Five Strategies for Turning a Virtual “Oh Well” Event into a Success

Almost six months into our new reality of social distancing and virtual everything, we are now seeing articles, including a recent one from Wealth Management , wondering whether in-person conferences are dead. This speculation is fueled by questions about when it will be safe to mingle inside with hundreds of other people and by a growing recognition that virtual conferences – when executed creatively and thoughtfully – not only can have advantages over in-person but that there are ways to mitigate the disadvantages. The key, as we discussed in a previous post, is to think about virtual not as a “better-than-nothing” substitute, but as a viable alternative.

In this vein, we have developed a list of the key components for developing a strong virtual conference strategy that can help sponsors and speakers to maximize their value:

  • Get intimate. To a great extent, conference experiences are defined by physical limitations of space: 50 breakout sessions with 5 people in each or 100 one-on-one private discussion sessions would be very difficult to manage. But, within reason, you can in a virtual environment. Speakers can break an hour-long session into three 20-minute sessions each serving a smaller, more homogenous audience. Speakers and sponsors can also set up and promote virtual office hours for private discussions.
  • Short and sweet. Combat the disengagement effects of distractions and lack of physical proximity by making the presenting part of sessions shorter and the Q&A longer. Leverage the polling and “hand raise” features of most virtual meeting platforms to solicit and field comments and feedback to better engage the audience. (Pro tip: If you’re a speaker, make sure you have some “friendly” attendees who will get the interaction started with questions in case other attendees are hesitant.)
  • No limits. In a virtual world, time and space are no longer a barrier to engagement. Sponsors should powerfully leverage more senior management, who only need to make themselves available for short periods rather than committing to days of travel and attendance. Speakers are also likely to obtain greater participation from a broader range of partners and panelists who don’t have to weigh the benefits against the days out of the office.
  • The Journey not just The Destination. With live conferences, there’s a tendency to under-leverage the pre- and post-conference opportunity because you know that the time spent together in (fill in hotel in Florida here) will be what makes the event worthwhile. Sponsors can work to make up for the loss of that capstone opportunity by making better use of the pre- through post-conference communications to engage and spur conversation. Pre-conference, ask attendees what they want to get out of the conference and develop a connection to a sales resource. During the conference, use social media to initiate conversations. Post-conference, ask what they found valuable and send out related content.
  • Value-added on-demand. One of the best things about virtual conferences is that everything can be recorded and shared afterwards. Sponsors can use that as an opportunity not only to broaden the reach of their content, but also to further engage with their customers. Consider offering commentary and curated lists of sessions/topics that would be of interest, both to customers who registered/attended and even those that did not.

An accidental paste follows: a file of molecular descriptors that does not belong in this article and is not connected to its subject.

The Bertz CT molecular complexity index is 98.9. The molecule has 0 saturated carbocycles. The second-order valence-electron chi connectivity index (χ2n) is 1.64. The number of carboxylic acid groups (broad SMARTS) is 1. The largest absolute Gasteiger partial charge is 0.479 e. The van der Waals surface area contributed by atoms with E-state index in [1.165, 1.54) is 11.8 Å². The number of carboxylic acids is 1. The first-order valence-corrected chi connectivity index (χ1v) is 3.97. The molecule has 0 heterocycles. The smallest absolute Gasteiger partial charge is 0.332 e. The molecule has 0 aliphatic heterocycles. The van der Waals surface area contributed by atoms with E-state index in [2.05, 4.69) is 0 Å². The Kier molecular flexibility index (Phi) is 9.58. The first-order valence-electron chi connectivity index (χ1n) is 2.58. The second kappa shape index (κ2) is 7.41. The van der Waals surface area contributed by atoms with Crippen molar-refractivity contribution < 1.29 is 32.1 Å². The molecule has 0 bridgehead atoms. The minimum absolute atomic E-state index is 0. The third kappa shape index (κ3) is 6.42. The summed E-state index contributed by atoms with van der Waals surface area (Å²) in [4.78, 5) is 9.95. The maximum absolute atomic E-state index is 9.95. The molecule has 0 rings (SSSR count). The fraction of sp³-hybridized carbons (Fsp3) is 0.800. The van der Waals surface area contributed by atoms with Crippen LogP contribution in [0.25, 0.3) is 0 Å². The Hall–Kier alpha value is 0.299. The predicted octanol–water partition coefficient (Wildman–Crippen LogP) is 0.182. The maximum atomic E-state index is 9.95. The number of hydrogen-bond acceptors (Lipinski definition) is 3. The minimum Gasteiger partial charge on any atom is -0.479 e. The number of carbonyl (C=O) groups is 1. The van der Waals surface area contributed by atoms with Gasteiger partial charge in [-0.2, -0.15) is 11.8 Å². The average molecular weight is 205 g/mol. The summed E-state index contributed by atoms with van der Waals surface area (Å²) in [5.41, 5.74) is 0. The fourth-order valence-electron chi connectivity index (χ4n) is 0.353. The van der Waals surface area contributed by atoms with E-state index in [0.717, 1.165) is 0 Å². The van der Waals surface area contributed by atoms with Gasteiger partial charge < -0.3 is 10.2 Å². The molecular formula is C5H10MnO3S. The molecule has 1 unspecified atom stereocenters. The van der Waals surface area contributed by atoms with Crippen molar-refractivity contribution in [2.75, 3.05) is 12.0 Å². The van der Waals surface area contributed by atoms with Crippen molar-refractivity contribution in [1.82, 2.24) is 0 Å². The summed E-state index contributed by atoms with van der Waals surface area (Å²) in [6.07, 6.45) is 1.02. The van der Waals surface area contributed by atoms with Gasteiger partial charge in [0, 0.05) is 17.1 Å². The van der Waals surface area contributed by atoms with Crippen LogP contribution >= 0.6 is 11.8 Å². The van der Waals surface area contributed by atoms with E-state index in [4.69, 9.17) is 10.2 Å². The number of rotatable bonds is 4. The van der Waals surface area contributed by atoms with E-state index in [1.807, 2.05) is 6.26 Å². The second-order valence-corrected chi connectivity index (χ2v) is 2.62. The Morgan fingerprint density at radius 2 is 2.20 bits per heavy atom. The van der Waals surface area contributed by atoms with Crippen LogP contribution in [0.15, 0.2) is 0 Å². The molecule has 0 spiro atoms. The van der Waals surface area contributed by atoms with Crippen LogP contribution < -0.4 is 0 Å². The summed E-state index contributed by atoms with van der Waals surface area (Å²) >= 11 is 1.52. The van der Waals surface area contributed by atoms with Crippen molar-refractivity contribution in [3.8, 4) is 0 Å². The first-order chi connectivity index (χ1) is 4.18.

The bottom line is that many 2021 conferences have already announced as virtual. For B2B companies, the investment in these events is too great to just cross our fingers and hope that things return to normal soon. Necessity is the mother of invention: It’s time to develop approaches that make the most of our “new normal”.

Will we still wear lanyards? Addressing the challenge of B2B financial services events during social isolation

Thousands of people flying in from all over the country. Hotels filled to capacity. People packed shoulder-to-shoulder in an enclosed room. Handshakes and exchanges of business cards. Buffet dinners.

Almost everything about conferences seems foreign in our current reality. Indeed, most fall conferences have already announced that they will not take place in-person. Some have been postponed, some cancelled, many turned virtual. In a few cases, such as some recent investor conferences and a Forrester conference, the switch to remote has been seen as a success. In most cases, however, the decision to waive registration fees betrays a lack of confidence on the part of both sponsors and attendees about a virtual event’s ability to deliver value. But, you say, registrations and log-ins have increased as no travel expenses, no missed work and no registration fee lowered the decision bar almost to the floor. The problem: Any quantitative improvement likely masks a significant qualitative drop in engagement.

If we take a step back and think realistically about how conferences provide value, the situation becomes clear: Conferences create an opportunity for sponsors to get concentrated exposure to and interactions with their prospects; attendees get a break from their daily routine with the valid justification of an immersive opportunity to learn from experts and peers. Move the conference to the web and all those things disappear. Indeed, a virtualized conference in the form of a series of presentations becomes almost indistinguishable from a thematically-connected series of webinars.